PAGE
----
Sentence Examples with the word presidential

In 1880 he was one of the leaders of the unsuccessful movement to nominate Grant for a third presidential term.

Each party during the summer preceding a presidential election holds a huge party meeting, called a national convention, which nominates candidates for president and vice-president.

In the following year he died, and on the 24th of September 1904 Senor Jose Pardo was installed in the presidential chair.

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In the presidential campaign of 1792 Madison seems to have lent his influence to the determined efforts of the Jeffersonians to defeat John Adams by electing George Clinton vice-president.

Crawford, and received the electoral vote of Georgia for vice-president; but he shrewdly kept out of the acrimonious controversy which followed the choice of John Quincy Adams. He early recognized the availability of Andrew Jackson, however, as a presidential candidate, and after the election sought to bring the Crawford and Jackson followers together, at the same time strengthening his control as a party leader in the Senate.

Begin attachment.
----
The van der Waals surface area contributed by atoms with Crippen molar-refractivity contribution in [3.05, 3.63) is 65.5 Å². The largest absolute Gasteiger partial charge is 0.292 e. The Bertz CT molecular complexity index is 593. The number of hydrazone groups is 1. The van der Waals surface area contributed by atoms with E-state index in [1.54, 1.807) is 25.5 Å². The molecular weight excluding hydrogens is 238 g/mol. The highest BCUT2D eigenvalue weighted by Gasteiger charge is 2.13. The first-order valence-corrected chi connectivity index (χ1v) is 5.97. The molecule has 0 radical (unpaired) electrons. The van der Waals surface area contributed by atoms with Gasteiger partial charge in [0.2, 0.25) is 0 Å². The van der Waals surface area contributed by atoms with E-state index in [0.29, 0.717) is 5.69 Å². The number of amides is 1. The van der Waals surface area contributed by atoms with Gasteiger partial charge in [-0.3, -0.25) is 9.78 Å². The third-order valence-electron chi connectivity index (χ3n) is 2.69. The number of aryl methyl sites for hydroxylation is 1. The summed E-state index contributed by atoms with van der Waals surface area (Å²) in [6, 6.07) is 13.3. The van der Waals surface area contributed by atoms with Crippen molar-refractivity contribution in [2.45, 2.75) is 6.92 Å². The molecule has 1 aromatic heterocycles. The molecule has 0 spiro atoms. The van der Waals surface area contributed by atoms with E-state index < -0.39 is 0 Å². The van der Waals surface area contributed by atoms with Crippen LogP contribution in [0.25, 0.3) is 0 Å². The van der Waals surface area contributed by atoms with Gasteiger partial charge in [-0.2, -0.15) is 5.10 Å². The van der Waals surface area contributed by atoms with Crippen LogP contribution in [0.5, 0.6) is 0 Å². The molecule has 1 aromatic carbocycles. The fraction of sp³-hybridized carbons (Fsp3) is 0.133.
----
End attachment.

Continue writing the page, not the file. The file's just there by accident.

Taylor's brilliant victory, won when he was so greatly handicapped by 'Polk, emphasized the popular discontent which that president's policy had already aroused, and suggested him to the political leaders as a presidential possibility.

In 1877 Lowell, who had mingled so little in party politics that the sole public office he had held was the nominal one of elector in the Presidential election of 1876, was appointed by President Hayes minister resident at the court of Spain.

He had had no experience of political life, and he refused to create the support he needed by using his presidential prerogative to build up a political majority.

In February 1856, while he was travelling abroad, he was nominated for the presidency by the American or Know Nothing party, and later this nomination was also accepted by the Whigs; but in the ensuing presidential election, the last in which the Know Nothings and the Whigs as such took any part, he received the electoral votes of only one state, Maryland.

This adroit attempt to reconcile the principle of popular sovereignty with the Dred Scott decision, though it undoubtedly helped Douglas in the immediate fight for the senatorship, necessarily alienated his Southern supporters and assured his defeat, as Lincoln foresaw it must, in the presidential campaign of 1860.